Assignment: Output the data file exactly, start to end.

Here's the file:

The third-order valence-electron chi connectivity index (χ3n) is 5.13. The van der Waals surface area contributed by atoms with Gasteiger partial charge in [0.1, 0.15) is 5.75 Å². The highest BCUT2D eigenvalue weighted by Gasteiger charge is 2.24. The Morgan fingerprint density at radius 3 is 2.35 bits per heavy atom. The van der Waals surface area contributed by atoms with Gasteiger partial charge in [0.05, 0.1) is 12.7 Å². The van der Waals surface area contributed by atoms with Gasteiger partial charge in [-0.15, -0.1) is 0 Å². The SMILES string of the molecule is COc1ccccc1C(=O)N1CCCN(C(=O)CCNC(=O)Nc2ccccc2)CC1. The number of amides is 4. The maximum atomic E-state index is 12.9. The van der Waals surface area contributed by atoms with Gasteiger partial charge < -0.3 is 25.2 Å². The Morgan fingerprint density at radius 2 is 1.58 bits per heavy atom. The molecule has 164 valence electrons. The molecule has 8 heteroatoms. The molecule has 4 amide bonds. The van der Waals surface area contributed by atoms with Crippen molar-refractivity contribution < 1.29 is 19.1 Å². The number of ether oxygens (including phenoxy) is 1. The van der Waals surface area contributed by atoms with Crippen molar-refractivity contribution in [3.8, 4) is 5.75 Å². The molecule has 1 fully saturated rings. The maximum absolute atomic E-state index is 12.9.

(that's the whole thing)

The third-order valence-electron chi connectivity index (χ3n) is 5.13. The van der Waals surface area contributed by atoms with Gasteiger partial charge in [0.1, 0.15) is 5.75 Å². The highest BCUT2D eigenvalue weighted by Gasteiger charge is 2.24. The Morgan fingerprint density at radius 3 is 2.35 bits per heavy atom. The van der Waals surface area contributed by atoms with Gasteiger partial charge in [0.05, 0.1) is 12.7 Å². The van der Waals surface area contributed by atoms with Gasteiger partial charge in [-0.15, -0.1) is 0 Å². The SMILES string of the molecule is COc1ccccc1C(=O)N1CCCN(C(=O)CCNC(=O)Nc2ccccc2)CC1. The number of amides is 4. The maximum atomic E-state index is 12.9. The van der Waals surface area contributed by atoms with Gasteiger partial charge < -0.3 is 25.2 Å². The Morgan fingerprint density at radius 2 is 1.58 bits per heavy atom. The molecule has 164 valence electrons. The molecule has 8 heteroatoms. The molecule has 4 amide bonds. The van der Waals surface area contributed by atoms with Crippen molar-refractivity contribution < 1.29 is 19.1 Å². The number of ether oxygens (including phenoxy) is 1. The van der Waals surface area contributed by atoms with Crippen molar-refractivity contribution in [3.8, 4) is 5.75 Å². The molecule has 1 fully saturated rings. The maximum absolute atomic E-state index is 12.9.